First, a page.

A Quick Guide to Basic Backpacking Gear

My first “backpacking” experience was a few years ago in Yosemite National Park.

My friend and I packed our camping gear into my car, and drove to one of the most remote places in the park. Neither of us had any of the right gear. I had a daypack that would barely hold my hydration bladder, and he had an old book bag from college. The only tent we had was too big and too heavy to drag into the wilderness so we opted to sleep on a sheet of plastic instead. We strapped our sleeping bags to our packs using bungee cords, and we disappeared into the Yosemite backcountry.

We had no idea what the hell we were doing.

That experience taught me an important lesson: Mother Nature is indifferent to your joy, comfort, distress, and pain. You’re on your own. But having the proper gear will ensure you have a safe, enjoyable trip. You’ll be able to reflect on your journey with a sense of pride and accomplishment, rather than remembering the time you almost died.

In July I’ll be climbing Mount Whitney, the highest peak in the continental United States.

And this time I’m better prepared. I’ve been acquiring the gear I need to spend a few days on the mountain, and to make a successful bid for the summit. I’m hoping to keep the base weight of my gear under twenty pounds, but I’ll probably end up being a touch over. I’m only taking what I need to be safe and comfortable. I’m not interested in hauling sixty pounds of shit up the side of a mountain. That’s not my idea of a good time.

Here’s a quick overview of the basic backpacking gear you’ll need to get started:

The Ten Essentials – These are the things you should never leave home without: map, compass, sun protection (sunglasses and sunscreen), extra food, extra water, extra clothes, headlight, first aid kit, fire starter, and a knife.

Backpack – Choosing a backpack requires a lot of research. You have to decide how much storage you’ll need, what features you’re looking for, and the price you’re willing to pay. A lot of research can be done online, but don’t buy a backpack without first trying it on. Your comfort in the backcountry depends on how well your pack fits, so be sure to have a professional help you chose one that fits properly.

Shelter – What you carry for shelter will depend on your desired level of comfort. The more fancy the tent, the heavier it will be. The tent I chose is the REI Half Dome 2 Plus. I decided to go with this tent because I’m traveling with another person, and I’m a tall guy. I wouldn’t carry this tent if I were going solo. It’s too heavy. If I were heading into the backcountry by myself, I’d want a tent that doesn’t weigh more than two and a half pounds, something like the NEMO Obi Tent.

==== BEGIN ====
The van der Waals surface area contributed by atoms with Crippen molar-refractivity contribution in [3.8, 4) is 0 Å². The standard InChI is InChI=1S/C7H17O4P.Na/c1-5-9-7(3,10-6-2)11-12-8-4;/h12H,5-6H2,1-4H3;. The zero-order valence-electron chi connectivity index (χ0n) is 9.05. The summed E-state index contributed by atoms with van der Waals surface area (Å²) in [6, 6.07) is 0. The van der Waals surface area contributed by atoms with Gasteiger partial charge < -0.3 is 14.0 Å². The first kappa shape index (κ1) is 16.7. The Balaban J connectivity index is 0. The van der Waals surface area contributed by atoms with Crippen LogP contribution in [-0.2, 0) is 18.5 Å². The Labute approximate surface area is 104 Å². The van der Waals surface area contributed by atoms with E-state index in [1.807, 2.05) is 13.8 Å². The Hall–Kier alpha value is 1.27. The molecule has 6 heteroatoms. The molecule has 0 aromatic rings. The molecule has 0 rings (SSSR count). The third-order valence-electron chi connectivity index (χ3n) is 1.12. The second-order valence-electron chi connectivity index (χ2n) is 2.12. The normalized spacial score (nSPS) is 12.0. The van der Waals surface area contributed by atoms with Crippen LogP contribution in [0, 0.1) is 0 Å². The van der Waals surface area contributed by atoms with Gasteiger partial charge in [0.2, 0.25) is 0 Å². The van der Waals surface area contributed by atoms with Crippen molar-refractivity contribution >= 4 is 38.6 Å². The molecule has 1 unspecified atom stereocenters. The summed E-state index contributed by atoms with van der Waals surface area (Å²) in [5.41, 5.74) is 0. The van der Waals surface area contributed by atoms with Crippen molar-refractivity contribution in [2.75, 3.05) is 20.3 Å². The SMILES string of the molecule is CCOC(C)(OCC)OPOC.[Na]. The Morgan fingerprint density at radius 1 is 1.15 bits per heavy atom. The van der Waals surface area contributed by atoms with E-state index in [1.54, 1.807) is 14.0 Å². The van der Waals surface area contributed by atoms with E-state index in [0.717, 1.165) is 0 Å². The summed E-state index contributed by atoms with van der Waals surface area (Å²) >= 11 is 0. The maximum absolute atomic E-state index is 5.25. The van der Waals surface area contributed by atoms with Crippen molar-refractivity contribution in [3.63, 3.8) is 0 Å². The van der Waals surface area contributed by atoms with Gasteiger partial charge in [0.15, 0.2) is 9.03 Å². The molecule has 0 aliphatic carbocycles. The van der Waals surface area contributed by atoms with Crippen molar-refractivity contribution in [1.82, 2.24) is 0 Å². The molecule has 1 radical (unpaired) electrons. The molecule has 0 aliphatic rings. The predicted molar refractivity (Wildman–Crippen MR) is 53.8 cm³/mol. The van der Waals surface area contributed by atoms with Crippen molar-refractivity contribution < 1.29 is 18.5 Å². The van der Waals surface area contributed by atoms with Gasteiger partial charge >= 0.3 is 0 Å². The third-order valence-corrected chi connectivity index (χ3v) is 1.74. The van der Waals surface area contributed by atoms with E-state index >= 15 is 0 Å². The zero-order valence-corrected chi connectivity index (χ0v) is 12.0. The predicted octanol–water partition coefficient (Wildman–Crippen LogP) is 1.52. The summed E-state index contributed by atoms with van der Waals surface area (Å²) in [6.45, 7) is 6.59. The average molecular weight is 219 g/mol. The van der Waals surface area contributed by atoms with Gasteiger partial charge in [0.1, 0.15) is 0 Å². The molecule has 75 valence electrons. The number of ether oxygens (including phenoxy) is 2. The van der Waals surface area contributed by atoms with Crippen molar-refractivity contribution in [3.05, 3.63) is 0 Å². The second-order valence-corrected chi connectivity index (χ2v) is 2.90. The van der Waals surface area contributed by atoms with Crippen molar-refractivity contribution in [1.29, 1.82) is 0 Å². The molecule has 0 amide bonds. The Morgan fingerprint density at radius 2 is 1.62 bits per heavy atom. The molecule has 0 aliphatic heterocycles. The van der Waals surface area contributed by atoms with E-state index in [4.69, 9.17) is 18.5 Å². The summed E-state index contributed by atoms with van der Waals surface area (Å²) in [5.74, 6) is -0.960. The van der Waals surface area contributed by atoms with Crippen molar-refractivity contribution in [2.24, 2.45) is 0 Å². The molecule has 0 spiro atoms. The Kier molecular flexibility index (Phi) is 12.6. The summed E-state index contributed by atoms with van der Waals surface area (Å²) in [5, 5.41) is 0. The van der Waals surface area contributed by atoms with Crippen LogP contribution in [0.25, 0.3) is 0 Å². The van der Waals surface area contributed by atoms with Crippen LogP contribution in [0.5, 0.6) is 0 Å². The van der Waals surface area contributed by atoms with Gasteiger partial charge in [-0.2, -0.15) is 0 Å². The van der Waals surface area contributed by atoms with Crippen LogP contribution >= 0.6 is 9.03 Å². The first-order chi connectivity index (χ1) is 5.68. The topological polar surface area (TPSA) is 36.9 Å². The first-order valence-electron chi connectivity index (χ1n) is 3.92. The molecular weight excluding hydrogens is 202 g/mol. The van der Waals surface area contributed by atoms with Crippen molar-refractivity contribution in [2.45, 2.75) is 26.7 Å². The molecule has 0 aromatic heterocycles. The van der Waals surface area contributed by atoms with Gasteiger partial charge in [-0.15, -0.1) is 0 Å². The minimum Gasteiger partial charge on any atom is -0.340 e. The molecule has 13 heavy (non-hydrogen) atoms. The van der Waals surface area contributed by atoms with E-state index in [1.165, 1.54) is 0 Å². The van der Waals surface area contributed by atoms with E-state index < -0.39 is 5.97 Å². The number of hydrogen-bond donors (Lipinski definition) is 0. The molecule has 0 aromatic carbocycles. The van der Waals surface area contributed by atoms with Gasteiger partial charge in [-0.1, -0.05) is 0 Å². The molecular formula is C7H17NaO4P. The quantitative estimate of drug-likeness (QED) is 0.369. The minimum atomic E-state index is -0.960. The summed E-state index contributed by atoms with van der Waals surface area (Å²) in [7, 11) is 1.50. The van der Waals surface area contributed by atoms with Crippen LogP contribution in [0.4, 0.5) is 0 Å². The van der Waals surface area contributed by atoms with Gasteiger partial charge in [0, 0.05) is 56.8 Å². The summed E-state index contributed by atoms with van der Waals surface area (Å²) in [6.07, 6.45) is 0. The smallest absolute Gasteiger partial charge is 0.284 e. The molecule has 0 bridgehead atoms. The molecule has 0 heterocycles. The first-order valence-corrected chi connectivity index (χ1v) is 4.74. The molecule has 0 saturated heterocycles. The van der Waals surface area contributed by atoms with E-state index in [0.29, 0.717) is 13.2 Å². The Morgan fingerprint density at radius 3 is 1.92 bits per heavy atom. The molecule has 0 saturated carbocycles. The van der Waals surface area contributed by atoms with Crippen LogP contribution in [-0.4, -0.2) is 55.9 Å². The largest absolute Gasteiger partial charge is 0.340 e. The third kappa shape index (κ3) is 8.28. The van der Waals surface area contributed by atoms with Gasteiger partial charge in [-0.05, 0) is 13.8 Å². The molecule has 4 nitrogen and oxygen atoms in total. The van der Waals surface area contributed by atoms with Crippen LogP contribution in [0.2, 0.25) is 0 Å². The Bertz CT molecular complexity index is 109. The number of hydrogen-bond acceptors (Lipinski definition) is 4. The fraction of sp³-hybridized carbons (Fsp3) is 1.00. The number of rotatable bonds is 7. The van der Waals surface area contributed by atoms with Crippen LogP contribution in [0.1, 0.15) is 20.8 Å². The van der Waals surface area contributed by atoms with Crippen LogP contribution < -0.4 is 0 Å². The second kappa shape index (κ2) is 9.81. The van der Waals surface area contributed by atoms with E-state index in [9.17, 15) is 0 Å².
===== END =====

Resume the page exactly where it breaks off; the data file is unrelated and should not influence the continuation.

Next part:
Sleeping Bag – You want a bag that’s lightweight, but will keep you warm. Use the EN temperature rating as a guide to help you select the right bag. I have the Mountain Hardwear Ultralamina +0 Sleeping Bag, which is more than I need for Mount Whitney, but I bought it anyways because I’ll be doing some more “extreme” hikes in the future.

Sleeping Pad – A sleeping pad isn’t only to make the night more enjoyable, it also insulates you from the ground. When you lay on your sleeping bag, you crush the insulation. Crushed insulation doesn’t insulate. And the ground is cold. You can pick up a closed-cell foam pad for cheap, or you can go with an inflatable pad. I chose the Exped DownMat UL 7 for its added R-Value. A major drawback to this pad is that it requires an external pumping system to inflate (one more thing to carry.) Exped designed a Pillow Pump that doubles as a pillow, and an air pump. Clever!

Water Purification System – And boiling river water over a campfire in tin ravioli cans doesn’t count! Yes, I’ve done it. No, I don’t suggest you do it. Buy a filter. Even though you’re in the middle of pristine wilderness and the water is crystal clear, you never know if a marmot (or another hiker) took a shit in the river just out of your view. Mmm, tasty! I use the Katadyn Base Camp Water Filter because it has a large volume and because gravity does all the work.